“The French speakers are anti-nationalist and trying to preserve solidarity.”

    The converse of the first myth is the widespread notion that only the francophones are trying to “resist” and defend social interests. However, the francophone political world is still too often engaged in a discourse that reproduces Flemish stereotypes. Thus, if the negotiating francophone parties are opposed to the splitting of social security and taxes, they often pose this in such a way as to defend the economy of Brussels and Wallonia rather than the common interests of the world of labour, in the North as well as in the South of the country. This is the logic of the “French-speaking Front” and the “defence of French-speakers”. Does this not strengthen the communitarian logic they seem to be attacking? This reinforcement of the logic occurs to the detriment of any real support for those trends in Flemish public opinion, which likewise defend the national social-security system on behalf of all citizens.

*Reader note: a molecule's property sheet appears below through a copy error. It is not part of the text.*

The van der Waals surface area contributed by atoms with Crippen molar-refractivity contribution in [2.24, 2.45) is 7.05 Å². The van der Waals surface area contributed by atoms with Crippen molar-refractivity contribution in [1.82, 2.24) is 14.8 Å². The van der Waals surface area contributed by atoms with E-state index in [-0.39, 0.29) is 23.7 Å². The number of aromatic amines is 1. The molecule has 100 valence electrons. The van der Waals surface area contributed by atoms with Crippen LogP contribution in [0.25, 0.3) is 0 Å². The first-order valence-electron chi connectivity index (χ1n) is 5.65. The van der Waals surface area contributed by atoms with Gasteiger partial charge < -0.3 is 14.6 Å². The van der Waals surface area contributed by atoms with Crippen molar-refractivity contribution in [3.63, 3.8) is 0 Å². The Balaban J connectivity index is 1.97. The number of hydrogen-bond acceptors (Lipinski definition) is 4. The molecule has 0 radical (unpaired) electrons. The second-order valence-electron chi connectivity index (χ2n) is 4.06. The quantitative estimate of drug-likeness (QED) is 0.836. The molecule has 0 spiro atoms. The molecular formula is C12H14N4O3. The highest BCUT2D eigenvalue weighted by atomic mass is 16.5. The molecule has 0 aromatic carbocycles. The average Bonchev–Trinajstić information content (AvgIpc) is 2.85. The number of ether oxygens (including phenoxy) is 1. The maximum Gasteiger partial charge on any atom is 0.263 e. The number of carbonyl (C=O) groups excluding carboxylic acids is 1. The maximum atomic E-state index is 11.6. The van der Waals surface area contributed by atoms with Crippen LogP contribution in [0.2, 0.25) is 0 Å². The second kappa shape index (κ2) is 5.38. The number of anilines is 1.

Thus, as Jan Goosens rightly stated “Just because there is no N-VA in the French Community does not mean that the communitarian logic is not gaining ground there. I have the impression that the francophone cultural world is concentrating on the N-VA but is not perturbed about possible drifts on its side. Yet this communitarian spirit is showing up everywhere – in Belgium, but also throughout Europe”.2 As for solutions to the crisis, far from opposing the Flemish politicians the entire political caste seems to agree on one point: the need for austerity. After all, Elio Di Rupo stated “We must tell the people the truth: austerity is necessary3”. On austerity measures as a solution to the crisis there is no communitarian disagreement.